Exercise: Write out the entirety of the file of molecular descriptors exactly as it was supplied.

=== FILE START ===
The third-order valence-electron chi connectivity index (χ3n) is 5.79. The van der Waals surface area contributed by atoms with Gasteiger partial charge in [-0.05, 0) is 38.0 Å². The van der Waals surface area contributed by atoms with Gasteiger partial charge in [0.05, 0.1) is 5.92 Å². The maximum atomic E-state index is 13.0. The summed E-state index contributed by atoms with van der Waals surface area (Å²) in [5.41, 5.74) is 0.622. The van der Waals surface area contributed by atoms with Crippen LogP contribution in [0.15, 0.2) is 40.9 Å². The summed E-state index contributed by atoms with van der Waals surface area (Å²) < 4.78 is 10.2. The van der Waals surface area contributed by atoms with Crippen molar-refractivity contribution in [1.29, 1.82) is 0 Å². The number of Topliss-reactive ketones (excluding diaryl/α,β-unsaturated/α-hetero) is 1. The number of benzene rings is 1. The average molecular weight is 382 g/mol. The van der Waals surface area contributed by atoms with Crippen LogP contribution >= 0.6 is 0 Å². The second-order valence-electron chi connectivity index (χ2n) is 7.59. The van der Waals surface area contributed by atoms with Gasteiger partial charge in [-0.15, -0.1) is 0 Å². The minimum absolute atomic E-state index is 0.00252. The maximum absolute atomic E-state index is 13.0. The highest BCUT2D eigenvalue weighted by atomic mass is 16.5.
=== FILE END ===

The third-order valence-electron chi connectivity index (χ3n) is 5.79. The van der Waals surface area contributed by atoms with Gasteiger partial charge in [-0.05, 0) is 38.0 Å². The van der Waals surface area contributed by atoms with Gasteiger partial charge in [0.05, 0.1) is 5.92 Å². The maximum atomic E-state index is 13.0. The summed E-state index contributed by atoms with van der Waals surface area (Å²) in [5.41, 5.74) is 0.622. The van der Waals surface area contributed by atoms with Crippen LogP contribution in [0.15, 0.2) is 40.9 Å². The summed E-state index contributed by atoms with van der Waals surface area (Å²) < 4.78 is 10.2. The van der Waals surface area contributed by atoms with Crippen molar-refractivity contribution in [1.29, 1.82) is 0 Å². The number of Topliss-reactive ketones (excluding diaryl/α,β-unsaturated/α-hetero) is 1. The number of benzene rings is 1. The average molecular weight is 382 g/mol. The van der Waals surface area contributed by atoms with Crippen LogP contribution >= 0.6 is 0 Å². The second-order valence-electron chi connectivity index (χ2n) is 7.59. The van der Waals surface area contributed by atoms with Gasteiger partial charge in [-0.15, -0.1) is 0 Å². The minimum absolute atomic E-state index is 0.00252. The maximum absolute atomic E-state index is 13.0. The highest BCUT2D eigenvalue weighted by atomic mass is 16.5.